With globalization comes a more international sharing of scientific knowledge. In the 21st century, what researchers discover about horses in one part of the world can benefit researchers in many other parts of the world, through the common international language of English.

But that wasn’t the case in previous centuries. Until the second half of the 20th century, most equine research was published in the language of the country where the research occurred. Some Western European-language texts (French, German, or Spanish, for example) might have been shared among fellow international researchers. But publications in other parts of the world—particularly Asia—likely stayed isolated within their linguistic boundaries.

Today, some scientists are looking back at these older scientific works that never made it onto the international scene. And they’re recognizing not only the importance of those works—and how they might have shaped future research within their own country—but also how they could have been useful to worldwide science at the time.

That’s the case for a pair of Japanese researchers: Atsushi Hiraga, DVM, PhD, researcher and veterinarian at the Hidaka Training and Research Center of Japan Racing Association (JRA), in Hokkaido, and Shigeru SUGANO, PhD, Professor Emeritus at the University of Tokyo.

Together, they’re highlighting the early 20th century contributions of scientists at the University of Tokyo who were conducting equine exercise physiology research with methods that might have been well ahead of their time. Specifically, they focused on the 1933 Japanese publication, “Studies on exercise physiology and performance testing of the racehorse,” by Shigeo Matsuba, DVM, PhD, and Torao Shimamura, DVM, PhD, which measured horses’ recovery rates.

“The concept of ‘recovery rate’ presented by these researchers must have been novel at that time, and it’s still a timeless idea,” Hiraga said. “The fact that he already proposed an advanced idea over 80 years ago was also essential and need-to-know knowledge for contemporary veterinarians and researchers.”

Reminiscent of modern-day exercise research, Matsuba’s study investigated 20 physiological variables for evaluating the fitness of 92 Thoroughbred racehorses from Japan’s two leading breeding farms (at the time) before exercise, immediately after exercise, and then one, two, and three hours after exercise to calculate recovery rates, Hiraga said.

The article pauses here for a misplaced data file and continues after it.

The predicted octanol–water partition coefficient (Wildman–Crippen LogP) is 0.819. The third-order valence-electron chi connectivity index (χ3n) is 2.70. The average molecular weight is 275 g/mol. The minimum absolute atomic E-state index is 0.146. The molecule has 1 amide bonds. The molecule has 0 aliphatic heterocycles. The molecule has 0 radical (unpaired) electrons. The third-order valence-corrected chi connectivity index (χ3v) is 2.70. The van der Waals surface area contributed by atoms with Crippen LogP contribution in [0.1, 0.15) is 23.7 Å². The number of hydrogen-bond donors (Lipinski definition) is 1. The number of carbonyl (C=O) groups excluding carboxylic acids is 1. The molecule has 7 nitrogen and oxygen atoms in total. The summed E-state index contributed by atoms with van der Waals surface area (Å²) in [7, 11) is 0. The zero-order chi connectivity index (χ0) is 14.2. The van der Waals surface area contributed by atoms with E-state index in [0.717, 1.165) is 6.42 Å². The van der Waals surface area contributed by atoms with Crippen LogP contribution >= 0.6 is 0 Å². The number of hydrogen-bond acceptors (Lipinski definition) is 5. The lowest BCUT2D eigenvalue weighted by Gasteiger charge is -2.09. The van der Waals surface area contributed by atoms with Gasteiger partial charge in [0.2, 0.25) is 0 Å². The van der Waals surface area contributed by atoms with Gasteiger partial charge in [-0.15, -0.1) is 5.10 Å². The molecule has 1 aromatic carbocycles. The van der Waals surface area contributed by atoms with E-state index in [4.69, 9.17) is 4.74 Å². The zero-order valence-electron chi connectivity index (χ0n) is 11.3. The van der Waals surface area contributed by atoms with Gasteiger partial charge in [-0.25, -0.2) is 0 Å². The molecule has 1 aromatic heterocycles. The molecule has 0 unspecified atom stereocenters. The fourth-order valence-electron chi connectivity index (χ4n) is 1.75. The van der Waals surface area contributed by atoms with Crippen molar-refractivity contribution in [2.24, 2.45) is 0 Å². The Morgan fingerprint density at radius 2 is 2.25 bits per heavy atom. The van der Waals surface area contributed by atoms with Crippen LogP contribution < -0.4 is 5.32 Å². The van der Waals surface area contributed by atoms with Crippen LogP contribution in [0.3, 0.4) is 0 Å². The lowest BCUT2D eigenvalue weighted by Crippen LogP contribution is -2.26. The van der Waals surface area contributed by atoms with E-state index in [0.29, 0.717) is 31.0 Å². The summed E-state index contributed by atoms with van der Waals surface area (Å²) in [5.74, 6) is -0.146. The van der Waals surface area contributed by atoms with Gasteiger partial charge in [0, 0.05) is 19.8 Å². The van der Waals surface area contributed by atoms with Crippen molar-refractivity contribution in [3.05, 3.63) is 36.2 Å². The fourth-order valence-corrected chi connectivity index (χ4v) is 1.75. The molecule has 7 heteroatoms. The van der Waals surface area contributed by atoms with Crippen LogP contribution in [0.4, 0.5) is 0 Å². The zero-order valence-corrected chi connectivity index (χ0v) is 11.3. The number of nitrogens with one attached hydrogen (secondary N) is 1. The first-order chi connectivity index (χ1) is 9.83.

“Dr. Matsuba was, so to speak, the father of veterinary medicine and surgery as well as equine exercise physiology and farriery science in Japan and had great contributions to veterinary medicine and the horse industry,” he said.

“But those contributions and even the name itself are hardly known anymore. Most scientific papers are written in English, and in this context, ‘written in Japanese’ means almost no chance of being read. This also means that much good research written by the Japanese could end up buried. So, I’d like to revitalize some of that research performed so many years ago. I felt it would be important both from a historical and a scientific point of view.”

Matsuba’s work did receive a moment of “worldwide attention” after he presented his results at an international conference in Moscow in 1930, Hiraga and Sugano added. Shortly after his 1933 publication, equine exercise physiology publications began increasing in eastern academic journals. There are some unconfirmed reports that German-speaking countries began working with “recovery rate” equine research, Hiraga said. However, it apparently wasn’t until the 1950s that exercise physiology research in the horse began to appear in the English language, primarily by C. Lovett Evans, PhD, of the Chemical Defence Experimental Establishment, in Porton Down, United Kingdom.

The 1933 Japanese study, while focused on Thoroughbred racehorses, later became a crucial study relative to the health and performance of draft horses used in Japan during World War II, Hiraga said. Additionally, one of Matsuba’s students who continued his work found that the Germans might also have used the research to create performance tests for their draft horses in the 1940s and 1950s.

The Matsuba study still influences modern racehorse performance research in Japan, Hiraga said. “After the Equine Research Institute of the JRA was established in 1959, research on equine veterinary medicine including exercise physiology was mainly performed in this institute in collaboration with the University of Tokyo during the 1960s,” he said. “Since then, the Equine Research Institute has served as a center of research for equine veterinary medicine in Japan. Currently, there are two major research centers within the JRA: Equine Research Institute and Hidaka Training and Research Center.”

The study, “Studies on exercise physiology and performance testing of racehorses performed in Japan during the 1930s using recovery rate as an index,” was published in the Journal of Equine Science